The principle that we should not treat people as means to an end is, I think, pretty fundamental. All societies have rules against things like murder, theft, and so on, actions which people undertake in defiance of the victims’ interests or desires. All tyrannies, all slavery, all war, all attacks against human rights crucially involve treating people as means to an end (and, generally, objectification and dehumanization as well).
As I will explain in detail later, the perspective that concerns us here, that of the child, entails the awareness that children are being treated, not as full human beings, but as means to an end. Antinatalism brings us to the conclusion that the act of procreation itself requires us to see children not as human beings but as means to an end, something which we find unacceptable (at least in theory) when applied to anyone else. Childism brings us to the conclusion that procreation is part of a clear and definable pattern of prejudice deployed against children, a pattern which involves treating children as means to some end. Antinatalism and childism are linked together, because both are directly concerned with exposing the missing side of the procreative equation, that of children.
Now you might say that parents are concerned with their children’s welfare and want the best for them. I don’t dispute the fact that many parents (not all of them, obviously, but many) are concerned with their children’s welfare and want the best for them.
In this neo-liberalist and post-modernist age, it has become fashionable to reduce all criticism of institutions or ideologies, i.e. systemic criticism, to criticism of individual choice. Popular debates on capitalism are now often about whether workers or business owners are making the right decisions, and popular debates on feminism are diverted to the issue of whether women are living the right lifestyle and holding the correct opinions.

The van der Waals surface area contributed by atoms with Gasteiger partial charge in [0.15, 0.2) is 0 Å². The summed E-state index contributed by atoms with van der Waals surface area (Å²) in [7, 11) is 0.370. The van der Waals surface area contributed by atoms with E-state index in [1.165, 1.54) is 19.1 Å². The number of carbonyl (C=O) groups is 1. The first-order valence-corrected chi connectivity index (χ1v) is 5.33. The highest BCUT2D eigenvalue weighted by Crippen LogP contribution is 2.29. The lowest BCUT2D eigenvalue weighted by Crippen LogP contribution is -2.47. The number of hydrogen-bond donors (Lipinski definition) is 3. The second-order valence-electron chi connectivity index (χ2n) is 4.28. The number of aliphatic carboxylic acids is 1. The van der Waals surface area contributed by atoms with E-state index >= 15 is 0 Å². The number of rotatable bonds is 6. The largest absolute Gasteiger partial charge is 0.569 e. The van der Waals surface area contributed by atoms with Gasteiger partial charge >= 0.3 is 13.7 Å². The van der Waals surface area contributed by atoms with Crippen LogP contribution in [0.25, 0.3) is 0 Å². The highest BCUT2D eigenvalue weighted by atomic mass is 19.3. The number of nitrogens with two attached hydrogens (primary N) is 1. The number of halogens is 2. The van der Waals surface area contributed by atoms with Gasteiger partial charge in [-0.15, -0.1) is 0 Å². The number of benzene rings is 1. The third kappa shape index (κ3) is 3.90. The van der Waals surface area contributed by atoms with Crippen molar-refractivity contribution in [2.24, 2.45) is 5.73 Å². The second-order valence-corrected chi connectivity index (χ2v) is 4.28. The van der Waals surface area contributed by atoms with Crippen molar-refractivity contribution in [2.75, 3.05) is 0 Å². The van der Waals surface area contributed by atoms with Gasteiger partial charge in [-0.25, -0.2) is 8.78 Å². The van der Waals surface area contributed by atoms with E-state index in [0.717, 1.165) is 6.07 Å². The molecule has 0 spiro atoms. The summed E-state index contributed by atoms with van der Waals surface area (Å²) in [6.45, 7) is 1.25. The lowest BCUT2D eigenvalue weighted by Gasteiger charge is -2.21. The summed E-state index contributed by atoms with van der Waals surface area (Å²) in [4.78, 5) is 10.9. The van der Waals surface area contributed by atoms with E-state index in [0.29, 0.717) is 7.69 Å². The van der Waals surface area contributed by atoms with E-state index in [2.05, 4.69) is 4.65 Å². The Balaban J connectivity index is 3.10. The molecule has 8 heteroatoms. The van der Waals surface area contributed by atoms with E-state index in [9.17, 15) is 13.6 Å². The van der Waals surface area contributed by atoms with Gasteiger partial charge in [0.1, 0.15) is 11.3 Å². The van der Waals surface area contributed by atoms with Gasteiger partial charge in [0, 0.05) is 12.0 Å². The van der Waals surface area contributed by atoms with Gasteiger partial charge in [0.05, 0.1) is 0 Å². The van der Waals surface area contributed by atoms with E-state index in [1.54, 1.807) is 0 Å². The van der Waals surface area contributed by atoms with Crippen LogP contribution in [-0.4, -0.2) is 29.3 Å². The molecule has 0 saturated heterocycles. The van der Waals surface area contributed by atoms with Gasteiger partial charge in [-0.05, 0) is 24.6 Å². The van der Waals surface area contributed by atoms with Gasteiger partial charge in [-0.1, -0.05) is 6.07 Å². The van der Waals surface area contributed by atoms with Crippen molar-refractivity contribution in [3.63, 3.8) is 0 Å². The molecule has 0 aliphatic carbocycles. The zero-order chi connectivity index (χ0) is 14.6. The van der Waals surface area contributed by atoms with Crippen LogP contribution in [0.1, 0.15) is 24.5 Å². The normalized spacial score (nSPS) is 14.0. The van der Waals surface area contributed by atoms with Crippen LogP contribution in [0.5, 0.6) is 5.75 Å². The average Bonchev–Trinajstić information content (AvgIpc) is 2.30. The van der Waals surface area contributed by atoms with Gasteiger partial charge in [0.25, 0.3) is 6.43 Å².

But systemic criticism really has nothing to do with blaming individuals. Individuals generally have good intentions but they are still part of a society which contains within it institutions and beliefs which motivate them to act in certain ways. It is those institutions and beliefs that are the problem, not the individuals. When I talk about procreation being wrong or about children being used as means to an end, I am talking about structures of oppression that are spread throughout entire societies, not about any specific parent doing “bad things” or making “bad choices.”
A standard reply to systemic criticism is that any problems are the result of the actions of a few “bad apples” who spoil the rest of the barrel. Sure, people can point to specific parents who do particularly egregious things, such as have twelve children, or kill their child because they followed a book that advocated strict corporal punishment. But concentrating the discussion on those cases erases the very real incentives that motivates all parents in our societies, not just the “bad” ones.
Just to be clear, I am glad that many parents have their children’s best interests at heart. Abusive or manipulative parents are always undesirable. Those conversations are happening, and that’s a good thing. But we also need to look at the big picture, at the way we glorify procreation in our societies, how illogical and childist it all really is, and those conversations are not yet happening.